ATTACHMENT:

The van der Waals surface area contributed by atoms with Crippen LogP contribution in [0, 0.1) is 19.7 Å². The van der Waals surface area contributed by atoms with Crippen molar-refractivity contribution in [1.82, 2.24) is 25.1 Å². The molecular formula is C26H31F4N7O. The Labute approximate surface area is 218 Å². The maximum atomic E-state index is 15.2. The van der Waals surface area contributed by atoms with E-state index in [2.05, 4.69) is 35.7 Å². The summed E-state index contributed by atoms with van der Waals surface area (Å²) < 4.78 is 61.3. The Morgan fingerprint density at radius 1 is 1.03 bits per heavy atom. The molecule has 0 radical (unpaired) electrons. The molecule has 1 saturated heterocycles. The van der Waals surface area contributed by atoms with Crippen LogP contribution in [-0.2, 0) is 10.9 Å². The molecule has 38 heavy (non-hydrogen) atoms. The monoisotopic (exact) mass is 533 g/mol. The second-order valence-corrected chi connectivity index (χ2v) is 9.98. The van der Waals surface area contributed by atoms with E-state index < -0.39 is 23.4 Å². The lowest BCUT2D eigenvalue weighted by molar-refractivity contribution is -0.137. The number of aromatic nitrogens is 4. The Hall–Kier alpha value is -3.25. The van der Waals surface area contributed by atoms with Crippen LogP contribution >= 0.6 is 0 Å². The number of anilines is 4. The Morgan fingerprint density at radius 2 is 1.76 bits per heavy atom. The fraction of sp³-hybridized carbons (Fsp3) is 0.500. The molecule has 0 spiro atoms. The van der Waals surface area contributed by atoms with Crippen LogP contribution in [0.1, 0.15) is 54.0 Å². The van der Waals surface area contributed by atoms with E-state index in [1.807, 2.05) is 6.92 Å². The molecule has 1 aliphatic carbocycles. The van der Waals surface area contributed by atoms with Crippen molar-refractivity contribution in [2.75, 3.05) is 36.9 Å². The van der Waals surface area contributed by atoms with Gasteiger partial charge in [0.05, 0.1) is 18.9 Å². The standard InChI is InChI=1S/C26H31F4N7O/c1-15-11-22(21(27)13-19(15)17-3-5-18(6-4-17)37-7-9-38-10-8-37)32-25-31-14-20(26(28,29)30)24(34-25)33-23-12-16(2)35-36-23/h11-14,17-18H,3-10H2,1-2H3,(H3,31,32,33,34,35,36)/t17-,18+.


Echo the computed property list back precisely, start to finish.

The van der Waals surface area contributed by atoms with Crippen LogP contribution in [0, 0.1) is 19.7 Å². The van der Waals surface area contributed by atoms with Crippen molar-refractivity contribution in [1.82, 2.24) is 25.1 Å². The molecular formula is C26H31F4N7O. The Labute approximate surface area is 218 Å². The maximum atomic E-state index is 15.2. The van der Waals surface area contributed by atoms with E-state index in [2.05, 4.69) is 35.7 Å². The summed E-state index contributed by atoms with van der Waals surface area (Å²) < 4.78 is 61.3. The Morgan fingerprint density at radius 1 is 1.03 bits per heavy atom. The molecule has 0 radical (unpaired) electrons. The molecule has 1 saturated heterocycles. The van der Waals surface area contributed by atoms with Crippen LogP contribution in [-0.2, 0) is 10.9 Å². The molecule has 38 heavy (non-hydrogen) atoms. The monoisotopic (exact) mass is 533 g/mol. The second-order valence-corrected chi connectivity index (χ2v) is 9.98. The van der Waals surface area contributed by atoms with E-state index < -0.39 is 23.4 Å². The lowest BCUT2D eigenvalue weighted by molar-refractivity contribution is -0.137. The number of aromatic nitrogens is 4. The Hall–Kier alpha value is -3.25. The van der Waals surface area contributed by atoms with Crippen LogP contribution >= 0.6 is 0 Å². The number of anilines is 4. The Morgan fingerprint density at radius 2 is 1.76 bits per heavy atom. The fraction of sp³-hybridized carbons (Fsp3) is 0.500. The molecule has 0 spiro atoms. The van der Waals surface area contributed by atoms with Crippen LogP contribution in [0.1, 0.15) is 54.0 Å². The van der Waals surface area contributed by atoms with E-state index in [1.807, 2.05) is 6.92 Å². The molecule has 1 aliphatic carbocycles. The van der Waals surface area contributed by atoms with Crippen molar-refractivity contribution in [2.75, 3.05) is 36.9 Å². The van der Waals surface area contributed by atoms with Gasteiger partial charge in [0.05, 0.1) is 18.9 Å². The standard InChI is InChI=1S/C26H31F4N7O/c1-15-11-22(21(27)13-19(15)17-3-5-18(6-4-17)37-7-9-38-10-8-37)32-25-31-14-20(26(28,29)30)24(34-25)33-23-12-16(2)35-36-23/h11-14,17-18H,3-10H2,1-2H3,(H3,31,32,33,34,35,36)/t17-,18+.